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‘Glacial pace’ for new hospital frustrates Tofino-Ucluelet region

Optimism remains that united clamouring will bear fruit with Island Health
The West Coast is hoping to secure a new hospital to better serve the region. (Westerly file photo)

The West Coast continues its collective push for a new hospital and while patience has long-since been replaced with frustration for many, optimism remains that united clamouring will bear fruit.

The only hospital serving the region was built in 1954 and served a population of around 400 residents back then.

“It was small and quiet. We had two stores. We had a post office. There wasn’t a lot of people in the community,” Tofino resident Arlene McGinnis told the Westerly News. “There was a gravel road through the village. It was very quiet and we felt very safe.”

McGinnis was born in 1944 and moved to Tofino from Duncan when she was three years old. She recalled the efforts that went into building the current hospital after the region’s original hospital, built in 1936, was destroyed in a fire in 1952.

“I stood on the corner of Campbell and First Street and watched it burn. I was just a little girl,” she said. “It was devastating.”

She said the West Coast communities came together quickly to get a new hospital underway.

“The community support and cooperation was exceptional,” she said. “They all came together and they were just amazing. They were just amazing at getting a new hospital built.”

She remembered the area’s loggers, fishers and First Nations communities all contributing funds to the cause, suggesting the facility’s price tag came in around $177,000 and local efforts initially came up about $20,000 short at the deadline.

“At this zero-hour, the bank manager from Port Alberni arrived in Tofino and accepted signatures for notes totalling $23,500. Local residents secured these notes using their homes and fishing boats as collateral,” she said.

She said construction began on April 18, 1953, and on August 12, 1954, the new hospital officially opened.

“This could not have happened so readily if it wasn’t for the exceptional goodwill and sacrifices that so many folks made. First Nations, locals and RCAF (Royal Canadian Air Force) all had a part in this,” she said.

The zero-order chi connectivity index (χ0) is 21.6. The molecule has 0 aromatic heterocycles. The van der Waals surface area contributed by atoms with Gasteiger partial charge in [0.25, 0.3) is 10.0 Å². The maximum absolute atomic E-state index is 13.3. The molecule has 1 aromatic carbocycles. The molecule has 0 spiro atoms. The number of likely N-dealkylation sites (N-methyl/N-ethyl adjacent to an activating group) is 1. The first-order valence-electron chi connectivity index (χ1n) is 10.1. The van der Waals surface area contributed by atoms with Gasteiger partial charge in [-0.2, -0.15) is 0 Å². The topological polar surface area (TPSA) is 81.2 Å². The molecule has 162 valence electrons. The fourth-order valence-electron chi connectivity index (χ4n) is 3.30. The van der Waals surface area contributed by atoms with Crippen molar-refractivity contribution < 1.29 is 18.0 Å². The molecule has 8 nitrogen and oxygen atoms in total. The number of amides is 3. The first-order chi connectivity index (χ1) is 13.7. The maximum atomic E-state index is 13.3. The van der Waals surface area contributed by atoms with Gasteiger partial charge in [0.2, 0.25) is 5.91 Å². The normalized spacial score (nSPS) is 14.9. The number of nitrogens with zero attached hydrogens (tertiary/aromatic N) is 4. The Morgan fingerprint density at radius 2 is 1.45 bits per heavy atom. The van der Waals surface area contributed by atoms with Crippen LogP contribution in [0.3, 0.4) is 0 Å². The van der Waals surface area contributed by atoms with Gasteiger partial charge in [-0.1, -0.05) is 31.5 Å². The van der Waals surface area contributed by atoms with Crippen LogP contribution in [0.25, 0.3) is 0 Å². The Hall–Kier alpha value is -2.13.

Now, 70 years later, McGinnis finds herself leading the charge for another new hospital. McGinnis has served as chair of the Tofino General Hospital Foundation for about 12 years and expressed frustration over what she perceives to be too much red tape holding up the process.

“It doesn’t matter if it’s to build a new house or get a commercial development done, there’s so much red tape by all levels of government, federal, provincial and municipal. All these levels of government don’t like to admit that red tape is holding things up big time,” she said.

“We’ve just finally gotten tired of it. We need a new hospital. There’s many things wrong with this hospital. It’s old…The foundation isn’t good, the plumbing isn’t good, there’s so many different things that are wrong with it, plus the waiting room is just too small…The emergency room is too small. There’s many things that need doing.”

In an emailed response to the Westerly, an Island Health spokesperson assured that the process to replace the region’s only hospital is underway.

“Island Health recognizes the need to address the ageing infrastructure at Tofino General Hospital (TGH) and a renewal of TGH has been noted among our priority projects,” the spokesperson wrote. “Island Health is working on concept planning for a proposed TGH project. This is an important step that takes place prior to final approval from the Ministry of Health…We will continue to ensure the hospital is maintained to a standard that enables us to deliver the best care possible.”